To Change the Way Students Learn, We Must Change Professional Development

By Dan Alpert, Program Director: Equity/Diversity and Professional Learning, SAGE Publications

Each year, scathing critiques of public education flood our newspapers and social media.  It may be an old story, but public school K-12 educators are at a critical point in time this school year.  We are deep into the massive project of implementing rigorous new standards for college and career readiness.  Despite the passage of 60 years since Brown v. Board of Education, 50 years since the Civil Rights Act of 1964, and despite significant shifts in our nation’s demographics, we’ve made little progress closing sizable achievement gaps between our privileged and marginalized student populations.  And the inauguration of new high-stakes assessments, the brainchildren of two interstate consortia – PARCC and Smarter Balanced — will undoubtedly launch a fresh, new wave of dire predictions.

Read more

Wanderlust Lives!  Where in the World Will Your Patrons Go?

By Tina Creguer

Okay, so maybe the Wizard of Oz’s Dorothy has a point: there’s no place like home. But, for many people, there’s nothing more invigorating than being on the open road and exploring new places.

According to the U.S. Travel Association, Americans took 2.1 billion person-trips* in 2013 for both leisure and business. That’s a whole lot of travel! 78% of those trips were for leisure purposes; 22% for business. The association also reports that trip planning sources have shifted over the last several years, with social media and mobile devices being used more often.

With members of your community looking to electronic resources to support their travel planning, what resources do you provide to support their need for adventure and exploration?

Read more

Life Coach, Anyone? Self-Guided, Online Support for Better Living

By Tina Creguer 

Achieving personal and professional excellence doesn’t “just happen” for most people. Success typically results from persistence and guidance. For some, turning to a life coach is useful – receiving personal assistance with decision-making and skills acquisition. But with rates averaging $100 to $300 per hour, that service is out of reach for most young adults.

But hiring a professional isn’t the only path. With new resources from Gale, those eager for coaching can find help at the library. (In fact, at YOUR library!)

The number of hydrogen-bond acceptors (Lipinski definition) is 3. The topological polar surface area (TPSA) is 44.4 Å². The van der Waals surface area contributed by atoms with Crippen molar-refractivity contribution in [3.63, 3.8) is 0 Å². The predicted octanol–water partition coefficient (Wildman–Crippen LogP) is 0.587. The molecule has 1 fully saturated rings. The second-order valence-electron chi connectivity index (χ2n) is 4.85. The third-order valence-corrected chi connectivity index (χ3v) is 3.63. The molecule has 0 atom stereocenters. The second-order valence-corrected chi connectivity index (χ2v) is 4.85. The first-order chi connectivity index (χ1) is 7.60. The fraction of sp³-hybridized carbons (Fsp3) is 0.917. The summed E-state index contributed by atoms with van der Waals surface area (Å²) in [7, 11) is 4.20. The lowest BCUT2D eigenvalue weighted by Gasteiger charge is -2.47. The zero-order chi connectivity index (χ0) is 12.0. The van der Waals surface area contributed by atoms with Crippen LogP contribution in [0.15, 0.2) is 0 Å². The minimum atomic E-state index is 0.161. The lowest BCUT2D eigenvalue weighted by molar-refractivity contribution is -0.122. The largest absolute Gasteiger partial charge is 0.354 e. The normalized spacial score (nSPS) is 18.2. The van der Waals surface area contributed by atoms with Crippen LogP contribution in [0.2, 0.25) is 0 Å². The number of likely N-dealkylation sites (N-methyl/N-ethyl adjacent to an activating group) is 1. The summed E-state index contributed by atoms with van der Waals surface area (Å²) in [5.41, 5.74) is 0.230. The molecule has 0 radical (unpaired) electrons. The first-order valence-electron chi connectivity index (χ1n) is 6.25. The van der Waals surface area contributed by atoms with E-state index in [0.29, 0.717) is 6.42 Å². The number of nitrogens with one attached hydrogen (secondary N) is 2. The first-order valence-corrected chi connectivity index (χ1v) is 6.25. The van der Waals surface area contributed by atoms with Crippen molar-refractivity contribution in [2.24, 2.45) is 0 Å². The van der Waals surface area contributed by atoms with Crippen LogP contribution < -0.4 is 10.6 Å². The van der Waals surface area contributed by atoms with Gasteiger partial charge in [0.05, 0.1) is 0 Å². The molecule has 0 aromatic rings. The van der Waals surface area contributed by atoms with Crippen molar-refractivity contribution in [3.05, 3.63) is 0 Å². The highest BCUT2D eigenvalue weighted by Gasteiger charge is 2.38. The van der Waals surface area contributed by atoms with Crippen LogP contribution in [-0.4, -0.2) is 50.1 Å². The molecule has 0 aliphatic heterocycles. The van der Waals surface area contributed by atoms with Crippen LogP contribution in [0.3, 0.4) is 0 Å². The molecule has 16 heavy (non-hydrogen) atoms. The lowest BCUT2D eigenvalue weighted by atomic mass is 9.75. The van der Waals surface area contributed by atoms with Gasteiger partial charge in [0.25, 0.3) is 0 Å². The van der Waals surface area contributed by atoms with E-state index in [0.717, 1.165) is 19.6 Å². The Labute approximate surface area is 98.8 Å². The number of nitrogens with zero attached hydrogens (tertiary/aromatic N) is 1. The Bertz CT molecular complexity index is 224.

Read more

Vegan Cooking: Resources for Non-Carnivorous Patrons

By Tina Creguer 

Perhaps the world’s most famous vegan, Mahatma Gandhi summed up his views on food tidily with this statement: “Violence begins with a fork.” Veganism is growing steadily around the world, as people discover alternative dietary regimens that align with their values and philosophy. For the 2-3% of the U.S. population that follows a “food without faces” diet, finding food products and cooking resources can be a challenge.

Cooking is the #5 most circulating non-fiction eBook category, according to Library Journal’s eBook Usage in U.S. Public Libraries, Fifth Annual Survey, 2014.

What resources do you have to support cooks in your community? How about vegan cooks? 

Read more

8 Can’t-Miss Health Titles for Public Libraries

Gale Encyclopedia of Alternative Medicine

Health resources for public librariesThere’s no doubt about it. Libraries and patrons have a relationship of trust and engagement. In fact, patrons so trust libraries as a source of credible health information that almost 50 percent of library computer users use their online time to search it out. That information runs the gamut from diet and exercise to how to deal with a serious medical diagnosis.

Whether your patrons are doing a quick search, downloading materials onto eReaders or checking out print editions, they look for authoritative content—content that Gale has been providing for 60 years. Here’s are eight new and upcoming health titles created specifically for public libraries and their patrons.

Read more

Library Directors Need Information, Too!  Support Your Library’s Growth